Applying liquid nails to hold the foam core hull to the ship

Smoothing out the liquid nails to an even coat

Using the slit foam core to help bend to fit the front curve of the ship

Tape to hold the foam core in place, not pictured are the boxes used to help hold them in place while the liquid nails sets up

As you can see in the pictures, this gives the ship a more definite shape and a smooth surface, this is what our goal has been and it looks pretty good thus far.  Something we also didn’t consider was the weight of each ship, it grows every time we work on them.  Liquid nails adds a good amount of weight, and their size is also a factor.

Finished product on the front end

Same process on the back of the ship

This article is best shown with pictures, there isn’t a whole lot of explaining I can do, but it shows our ships essentially in finished built up form.  We are pleased with the results thus far and we have two identical ships up to this point.  In the future articles we some plans to make them each slightly different to make each ship unique.  At some point we’ll need ship names too…..this could be interesting…..

Click here to see Part 1

Fancy Bridges for Sartosa Board

Monday, January 18th, 2010

So, not to be outdone by our Simple Bridges, Paul decided to one up me by making fancy bridges to go along with our Sartosa terrain.  One of the reasons he wanted to do this was because he likes sculpting in pink foam and likes the challenge of creating curves, something that I try to avoid because of it’s difficulty.  We figured it would  add a bit of a different look and function to our Sartosa terrain, in that it would provide a means for cover and also not be a simple wooden bridge.  This whole project was made with pink polystyrene, toothpicks and liquid nails.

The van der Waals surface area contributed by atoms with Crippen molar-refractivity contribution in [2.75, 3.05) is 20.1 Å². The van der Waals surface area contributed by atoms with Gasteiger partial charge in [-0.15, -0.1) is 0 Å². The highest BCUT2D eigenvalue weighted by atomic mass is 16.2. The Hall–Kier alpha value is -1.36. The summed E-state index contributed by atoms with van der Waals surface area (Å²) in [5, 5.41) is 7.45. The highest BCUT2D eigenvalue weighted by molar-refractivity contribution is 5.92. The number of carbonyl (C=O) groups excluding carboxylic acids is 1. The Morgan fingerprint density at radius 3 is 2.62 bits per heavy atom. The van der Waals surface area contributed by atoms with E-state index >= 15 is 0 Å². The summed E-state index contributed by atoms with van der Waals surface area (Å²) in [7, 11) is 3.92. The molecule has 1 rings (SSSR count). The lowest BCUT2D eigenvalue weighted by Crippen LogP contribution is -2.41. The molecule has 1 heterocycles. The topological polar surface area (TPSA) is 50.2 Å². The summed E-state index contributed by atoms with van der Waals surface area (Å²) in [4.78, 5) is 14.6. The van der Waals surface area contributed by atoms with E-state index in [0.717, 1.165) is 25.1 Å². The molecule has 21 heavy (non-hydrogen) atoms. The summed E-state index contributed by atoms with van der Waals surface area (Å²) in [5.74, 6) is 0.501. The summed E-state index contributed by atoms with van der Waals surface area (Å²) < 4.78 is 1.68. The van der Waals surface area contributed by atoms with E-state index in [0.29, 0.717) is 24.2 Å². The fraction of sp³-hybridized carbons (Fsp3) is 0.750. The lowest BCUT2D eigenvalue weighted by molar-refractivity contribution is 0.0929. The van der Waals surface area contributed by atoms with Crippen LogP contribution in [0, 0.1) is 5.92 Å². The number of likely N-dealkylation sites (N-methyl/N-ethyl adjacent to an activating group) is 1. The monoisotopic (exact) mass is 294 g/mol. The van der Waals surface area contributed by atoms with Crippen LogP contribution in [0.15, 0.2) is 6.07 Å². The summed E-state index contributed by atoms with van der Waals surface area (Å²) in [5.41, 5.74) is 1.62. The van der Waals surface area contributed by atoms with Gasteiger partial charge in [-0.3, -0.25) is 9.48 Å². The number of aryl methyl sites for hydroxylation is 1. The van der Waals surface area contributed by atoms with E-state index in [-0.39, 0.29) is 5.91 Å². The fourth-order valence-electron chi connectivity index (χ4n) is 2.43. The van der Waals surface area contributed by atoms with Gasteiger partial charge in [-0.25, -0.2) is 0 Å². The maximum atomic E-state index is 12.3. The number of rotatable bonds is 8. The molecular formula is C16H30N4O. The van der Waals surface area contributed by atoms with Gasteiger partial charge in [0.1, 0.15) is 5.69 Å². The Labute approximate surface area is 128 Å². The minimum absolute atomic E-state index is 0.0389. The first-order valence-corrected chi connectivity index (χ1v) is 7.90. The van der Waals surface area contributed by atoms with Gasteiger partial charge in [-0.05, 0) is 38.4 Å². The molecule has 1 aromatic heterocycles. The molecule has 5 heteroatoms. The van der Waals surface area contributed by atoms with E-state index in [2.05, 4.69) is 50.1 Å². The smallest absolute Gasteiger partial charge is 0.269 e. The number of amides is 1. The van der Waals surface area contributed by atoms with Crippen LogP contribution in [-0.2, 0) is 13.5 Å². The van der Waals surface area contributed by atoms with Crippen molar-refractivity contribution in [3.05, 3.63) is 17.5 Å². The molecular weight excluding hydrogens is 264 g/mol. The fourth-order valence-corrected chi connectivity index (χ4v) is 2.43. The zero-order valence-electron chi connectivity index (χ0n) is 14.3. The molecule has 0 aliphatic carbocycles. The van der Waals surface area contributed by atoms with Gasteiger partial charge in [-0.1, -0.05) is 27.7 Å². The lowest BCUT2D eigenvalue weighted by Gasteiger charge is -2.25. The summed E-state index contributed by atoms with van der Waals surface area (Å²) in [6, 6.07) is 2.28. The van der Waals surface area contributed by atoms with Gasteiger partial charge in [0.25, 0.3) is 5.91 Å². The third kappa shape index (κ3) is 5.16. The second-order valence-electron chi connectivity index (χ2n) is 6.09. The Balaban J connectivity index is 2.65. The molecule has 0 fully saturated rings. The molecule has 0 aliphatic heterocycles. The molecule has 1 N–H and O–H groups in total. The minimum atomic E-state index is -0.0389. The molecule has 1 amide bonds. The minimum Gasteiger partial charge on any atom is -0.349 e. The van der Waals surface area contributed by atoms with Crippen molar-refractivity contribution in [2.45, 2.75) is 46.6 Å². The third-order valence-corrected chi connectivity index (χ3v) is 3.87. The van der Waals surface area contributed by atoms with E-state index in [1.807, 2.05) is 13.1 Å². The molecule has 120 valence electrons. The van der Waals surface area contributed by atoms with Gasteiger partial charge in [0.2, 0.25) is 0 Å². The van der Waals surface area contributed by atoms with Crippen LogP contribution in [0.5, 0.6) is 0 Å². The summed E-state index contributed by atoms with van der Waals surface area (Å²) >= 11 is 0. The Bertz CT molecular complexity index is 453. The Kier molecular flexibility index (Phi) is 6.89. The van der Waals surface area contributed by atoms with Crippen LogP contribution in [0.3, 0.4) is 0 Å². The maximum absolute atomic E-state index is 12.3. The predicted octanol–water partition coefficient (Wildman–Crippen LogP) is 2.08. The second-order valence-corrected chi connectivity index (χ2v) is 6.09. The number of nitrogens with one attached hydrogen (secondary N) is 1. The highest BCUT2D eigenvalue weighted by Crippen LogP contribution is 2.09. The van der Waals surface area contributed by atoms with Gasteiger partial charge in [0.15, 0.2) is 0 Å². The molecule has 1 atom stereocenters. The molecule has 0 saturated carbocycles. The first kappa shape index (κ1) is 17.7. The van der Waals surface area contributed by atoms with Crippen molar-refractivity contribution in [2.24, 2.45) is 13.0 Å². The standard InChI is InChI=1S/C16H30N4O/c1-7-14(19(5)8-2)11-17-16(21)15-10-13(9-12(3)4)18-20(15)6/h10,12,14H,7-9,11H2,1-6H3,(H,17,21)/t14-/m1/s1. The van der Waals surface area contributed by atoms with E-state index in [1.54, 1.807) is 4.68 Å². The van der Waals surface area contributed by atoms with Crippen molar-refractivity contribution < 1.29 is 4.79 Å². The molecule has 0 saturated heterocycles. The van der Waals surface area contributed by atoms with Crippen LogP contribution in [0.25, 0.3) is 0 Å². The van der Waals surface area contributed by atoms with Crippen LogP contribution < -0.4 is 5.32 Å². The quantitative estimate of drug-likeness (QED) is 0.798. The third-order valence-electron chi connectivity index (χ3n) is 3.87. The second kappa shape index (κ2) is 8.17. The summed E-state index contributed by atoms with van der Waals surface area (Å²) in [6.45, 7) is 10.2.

Profile of the Bridge

Bridge Platform

All 3 parts of the bridge together with stones being drawn on them

Assembly was straight forward using toothpicks in the sides to hold the platform level while the liquid nails were used for the adhesion.  The tricky parts are after there.  It started with the drawing process with a ball-point pen to sketch in some masonry lines.  This can be seen in the pictures above and below.  There was no rhyme or reason to it, he just sketched them on there, you can be creative in this area, you could make it look like small bricks or larger field stone type like ours or whatever works for you.

Base coat + drybrushing completed

Detail painting complete

Painting was pretty simple, we started with a black base coat, a dark grey dry brush, a lighter grey dry brush and then the fun part.  As you can see in the last photo some of the stones are colored to represent wear and tear and some of the different stones that might have been used and I think moss/mold/etc.  Either way, the effect he got turned out pretty neat and really….we don’t have color in most of the terrain we make, just look back at a few articles and you’ll see lots of brown and grey….and sometimes green.